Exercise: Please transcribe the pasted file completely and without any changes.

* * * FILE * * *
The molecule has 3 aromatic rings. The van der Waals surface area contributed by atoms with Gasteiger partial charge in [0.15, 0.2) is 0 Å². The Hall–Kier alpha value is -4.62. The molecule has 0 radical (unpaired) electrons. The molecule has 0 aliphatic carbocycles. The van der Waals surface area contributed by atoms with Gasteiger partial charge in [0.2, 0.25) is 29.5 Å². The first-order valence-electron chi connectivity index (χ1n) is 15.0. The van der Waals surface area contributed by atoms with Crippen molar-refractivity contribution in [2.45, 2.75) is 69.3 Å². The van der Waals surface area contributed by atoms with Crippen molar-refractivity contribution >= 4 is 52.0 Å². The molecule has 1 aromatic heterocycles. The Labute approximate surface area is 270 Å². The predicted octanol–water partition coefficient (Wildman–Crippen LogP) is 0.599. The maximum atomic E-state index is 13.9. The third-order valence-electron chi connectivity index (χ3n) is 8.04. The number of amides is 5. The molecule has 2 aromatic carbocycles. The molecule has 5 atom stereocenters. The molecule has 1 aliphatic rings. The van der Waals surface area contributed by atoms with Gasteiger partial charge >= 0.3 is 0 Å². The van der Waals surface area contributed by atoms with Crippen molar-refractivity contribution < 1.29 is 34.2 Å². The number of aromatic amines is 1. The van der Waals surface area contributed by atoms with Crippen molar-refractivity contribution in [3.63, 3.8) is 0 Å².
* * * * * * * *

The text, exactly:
The molecule has 3 aromatic rings. The van der Waals surface area contributed by atoms with Gasteiger partial charge in [0.15, 0.2) is 0 Å². The Hall–Kier alpha value is -4.62. The molecule has 0 radical (unpaired) electrons. The molecule has 0 aliphatic carbocycles. The van der Waals surface area contributed by atoms with Gasteiger partial charge in [0.2, 0.25) is 29.5 Å². The first-order valence-electron chi connectivity index (χ1n) is 15.0. The van der Waals surface area contributed by atoms with Crippen molar-refractivity contribution in [2.45, 2.75) is 69.3 Å². The van der Waals surface area contributed by atoms with Crippen molar-refractivity contribution >= 4 is 52.0 Å². The molecule has 1 aromatic heterocycles. The Labute approximate surface area is 270 Å². The predicted octanol–water partition coefficient (Wildman–Crippen LogP) is 0.599. The maximum atomic E-state index is 13.9. The third-order valence-electron chi connectivity index (χ3n) is 8.04. The number of amides is 5. The molecule has 2 aromatic carbocycles. The molecule has 5 atom stereocenters. The molecule has 1 aliphatic rings. The van der Waals surface area contributed by atoms with Gasteiger partial charge >= 0.3 is 0 Å². The van der Waals surface area contributed by atoms with Crippen molar-refractivity contribution < 1.29 is 34.2 Å². The number of aromatic amines is 1. The van der Waals surface area contributed by atoms with Crippen molar-refractivity contribution in [3.63, 3.8) is 0 Å².